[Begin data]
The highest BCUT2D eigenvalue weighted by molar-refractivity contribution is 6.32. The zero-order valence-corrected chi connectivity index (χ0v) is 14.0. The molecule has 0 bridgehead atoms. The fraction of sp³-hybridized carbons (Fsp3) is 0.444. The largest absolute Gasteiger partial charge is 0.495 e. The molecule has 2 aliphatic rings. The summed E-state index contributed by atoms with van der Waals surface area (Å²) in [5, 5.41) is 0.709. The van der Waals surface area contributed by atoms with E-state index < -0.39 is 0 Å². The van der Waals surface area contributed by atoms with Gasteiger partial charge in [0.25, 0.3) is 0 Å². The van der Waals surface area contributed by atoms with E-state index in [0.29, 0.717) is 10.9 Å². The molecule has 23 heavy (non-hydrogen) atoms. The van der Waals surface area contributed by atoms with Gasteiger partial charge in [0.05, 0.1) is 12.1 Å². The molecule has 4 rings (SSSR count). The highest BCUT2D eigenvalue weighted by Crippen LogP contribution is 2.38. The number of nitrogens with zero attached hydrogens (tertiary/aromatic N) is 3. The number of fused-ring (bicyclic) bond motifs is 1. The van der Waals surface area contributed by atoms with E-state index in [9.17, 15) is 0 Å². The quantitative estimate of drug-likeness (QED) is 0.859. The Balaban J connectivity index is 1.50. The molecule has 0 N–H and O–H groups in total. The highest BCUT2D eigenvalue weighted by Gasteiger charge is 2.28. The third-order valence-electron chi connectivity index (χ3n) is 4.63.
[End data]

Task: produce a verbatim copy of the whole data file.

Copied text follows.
The highest BCUT2D eigenvalue weighted by molar-refractivity contribution is 6.32. The zero-order valence-corrected chi connectivity index (χ0v) is 14.0. The molecule has 0 bridgehead atoms. The fraction of sp³-hybridized carbons (Fsp3) is 0.444. The largest absolute Gasteiger partial charge is 0.495 e. The molecule has 2 aliphatic rings. The summed E-state index contributed by atoms with van der Waals surface area (Å²) in [5, 5.41) is 0.709. The van der Waals surface area contributed by atoms with E-state index < -0.39 is 0 Å². The van der Waals surface area contributed by atoms with Gasteiger partial charge in [0.25, 0.3) is 0 Å². The van der Waals surface area contributed by atoms with E-state index in [0.29, 0.717) is 10.9 Å². The molecule has 23 heavy (non-hydrogen) atoms. The van der Waals surface area contributed by atoms with Gasteiger partial charge in [0.05, 0.1) is 12.1 Å². The molecule has 4 rings (SSSR count). The highest BCUT2D eigenvalue weighted by Crippen LogP contribution is 2.38. The number of nitrogens with zero attached hydrogens (tertiary/aromatic N) is 3. The number of fused-ring (bicyclic) bond motifs is 1. The van der Waals surface area contributed by atoms with E-state index in [9.17, 15) is 0 Å². The quantitative estimate of drug-likeness (QED) is 0.859. The Balaban J connectivity index is 1.50. The molecule has 0 N–H and O–H groups in total. The highest BCUT2D eigenvalue weighted by Gasteiger charge is 2.28. The third-order valence-electron chi connectivity index (χ3n) is 4.63.